The food ministry recently allowed a record 1.7 million tons of rice import with a tax cut facility
In 2020-21, Bangladesh’s farmers grew rice in excess of 38 million tons, statistics provided by the Ministry of Agriculture show.
Yet the Ministry of Food has been importing rice and has also authorized, over the past two weeks, a record high 1.7 million tons of imports of the cereal through private traders.
Now the Planning Ministry appears at its wit’s end in trying to understand the puzzling mismatch in the country’s demand, production and shortfall of the staple food.
Noting that Bangladesh’s current per capita rice consumption is 367 grams now, the newly appointed State Minister for Planning Dr Shamsul Alam said on Wednesday: “We shouldn’t have required more than 30 million tons of rice to meet local demand. We should have by now become a rice exporting country. Why are we importing a huge volume of rice then? There must be a gap [in production estimates] somewhere.”
Prior to occupying his ministerial berth, Dr Alam was a senior secretary and had long been serving as a member of the Planning Commission’s General Economy Division.
“If there is good yield and supply of rice in the market, why is its price increasing?” wondered Dr Alam, an agriculture economist.
Speaking at the same event, organized at a city hotel to outline a future strategy toward augmenting rice production in the country, Agriculture Minister Dr Mohammad Abdur Razzaque said: “Ask any farmer of this country. Farmers will tell you how happy they are this year with good rice yields. We’ve reaped a good rice harvest.”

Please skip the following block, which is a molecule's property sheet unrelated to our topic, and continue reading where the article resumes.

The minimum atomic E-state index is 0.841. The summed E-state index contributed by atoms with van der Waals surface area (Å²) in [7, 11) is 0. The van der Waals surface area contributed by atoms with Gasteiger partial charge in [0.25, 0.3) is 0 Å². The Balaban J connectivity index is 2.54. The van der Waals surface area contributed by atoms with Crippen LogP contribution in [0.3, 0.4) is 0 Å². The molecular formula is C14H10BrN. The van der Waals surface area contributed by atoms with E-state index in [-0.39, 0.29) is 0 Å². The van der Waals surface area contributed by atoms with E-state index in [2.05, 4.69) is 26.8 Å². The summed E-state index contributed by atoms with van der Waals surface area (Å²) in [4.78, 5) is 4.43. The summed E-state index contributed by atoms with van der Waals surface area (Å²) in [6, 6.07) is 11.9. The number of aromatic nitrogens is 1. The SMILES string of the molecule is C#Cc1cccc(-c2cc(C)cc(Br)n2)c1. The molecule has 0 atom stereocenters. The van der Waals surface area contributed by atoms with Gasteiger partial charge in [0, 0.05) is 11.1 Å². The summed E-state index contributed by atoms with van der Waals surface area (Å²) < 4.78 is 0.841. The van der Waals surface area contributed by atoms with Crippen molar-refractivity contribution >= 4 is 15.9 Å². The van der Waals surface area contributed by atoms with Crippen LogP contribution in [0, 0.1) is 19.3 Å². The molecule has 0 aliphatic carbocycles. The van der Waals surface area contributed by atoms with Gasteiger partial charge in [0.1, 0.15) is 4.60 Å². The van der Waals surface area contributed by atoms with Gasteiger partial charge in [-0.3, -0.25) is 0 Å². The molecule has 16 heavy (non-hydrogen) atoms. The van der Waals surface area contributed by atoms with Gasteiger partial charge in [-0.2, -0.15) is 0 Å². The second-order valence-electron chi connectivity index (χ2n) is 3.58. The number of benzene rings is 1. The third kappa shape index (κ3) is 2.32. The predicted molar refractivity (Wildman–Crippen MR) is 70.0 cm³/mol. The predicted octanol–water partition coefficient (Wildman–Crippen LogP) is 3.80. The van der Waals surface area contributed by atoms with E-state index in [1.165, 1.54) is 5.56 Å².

Expressing his scepticism over the population statistics in the last census, Dr Razzaque urged the authorities concerned: “Please take more time if needed and do the next round of census more efficiently and make sure there is no error.”
He wondered why such a demand-supply mismatch was there when the country had witnessed record rice production in the 2020-21 financial year. The agriculture minister said it was true that some 2.2 million additional mouths were added to be fed each year and some amount of rice was used for feed purposes, but still there should not have been any shortfall.
In reality, amidst soaring rice prices – particularly of the coarse varieties that the ultra-poor mostly consume - the food ministry allowed a record 1.7 million tons of rice import by private traders and gave them a tax cut facility too.